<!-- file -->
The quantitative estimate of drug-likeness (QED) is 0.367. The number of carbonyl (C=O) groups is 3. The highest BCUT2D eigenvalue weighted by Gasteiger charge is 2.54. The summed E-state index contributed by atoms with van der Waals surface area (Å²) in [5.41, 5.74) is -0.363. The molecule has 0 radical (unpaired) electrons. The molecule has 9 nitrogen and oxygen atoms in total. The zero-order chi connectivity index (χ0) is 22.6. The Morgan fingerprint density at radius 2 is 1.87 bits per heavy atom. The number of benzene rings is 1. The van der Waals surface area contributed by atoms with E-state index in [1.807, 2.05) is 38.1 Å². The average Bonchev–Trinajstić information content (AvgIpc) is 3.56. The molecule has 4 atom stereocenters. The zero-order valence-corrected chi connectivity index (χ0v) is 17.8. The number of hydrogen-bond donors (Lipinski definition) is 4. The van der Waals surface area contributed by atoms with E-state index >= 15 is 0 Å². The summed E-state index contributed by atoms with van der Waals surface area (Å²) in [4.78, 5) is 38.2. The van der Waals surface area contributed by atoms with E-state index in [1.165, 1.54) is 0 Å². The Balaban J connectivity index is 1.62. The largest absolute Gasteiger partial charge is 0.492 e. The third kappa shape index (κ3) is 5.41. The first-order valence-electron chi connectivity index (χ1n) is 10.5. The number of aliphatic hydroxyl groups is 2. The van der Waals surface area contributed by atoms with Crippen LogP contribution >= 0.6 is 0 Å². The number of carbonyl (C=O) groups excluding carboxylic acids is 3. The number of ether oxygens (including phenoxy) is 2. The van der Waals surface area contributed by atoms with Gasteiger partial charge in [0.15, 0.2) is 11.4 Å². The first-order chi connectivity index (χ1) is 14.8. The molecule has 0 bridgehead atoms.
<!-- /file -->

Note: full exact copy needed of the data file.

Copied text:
The quantitative estimate of drug-likeness (QED) is 0.367. The number of carbonyl (C=O) groups is 3. The highest BCUT2D eigenvalue weighted by Gasteiger charge is 2.54. The summed E-state index contributed by atoms with van der Waals surface area (Å²) in [5.41, 5.74) is -0.363. The molecule has 0 radical (unpaired) electrons. The molecule has 9 nitrogen and oxygen atoms in total. The zero-order chi connectivity index (χ0) is 22.6. The Morgan fingerprint density at radius 2 is 1.87 bits per heavy atom. The number of benzene rings is 1. The van der Waals surface area contributed by atoms with E-state index in [1.807, 2.05) is 38.1 Å². The average Bonchev–Trinajstić information content (AvgIpc) is 3.56. The molecule has 4 atom stereocenters. The zero-order valence-corrected chi connectivity index (χ0v) is 17.8. The number of hydrogen-bond donors (Lipinski definition) is 4. The van der Waals surface area contributed by atoms with E-state index >= 15 is 0 Å². The summed E-state index contributed by atoms with van der Waals surface area (Å²) in [4.78, 5) is 38.2. The van der Waals surface area contributed by atoms with E-state index in [1.165, 1.54) is 0 Å². The Balaban J connectivity index is 1.62. The largest absolute Gasteiger partial charge is 0.492 e. The third kappa shape index (κ3) is 5.41. The first-order valence-electron chi connectivity index (χ1n) is 10.5. The number of aliphatic hydroxyl groups is 2. The van der Waals surface area contributed by atoms with Crippen LogP contribution >= 0.6 is 0 Å². The number of carbonyl (C=O) groups excluding carboxylic acids is 3. The number of ether oxygens (including phenoxy) is 2. The van der Waals surface area contributed by atoms with Gasteiger partial charge in [0.15, 0.2) is 11.4 Å². The first-order chi connectivity index (χ1) is 14.8. The molecule has 0 bridgehead atoms.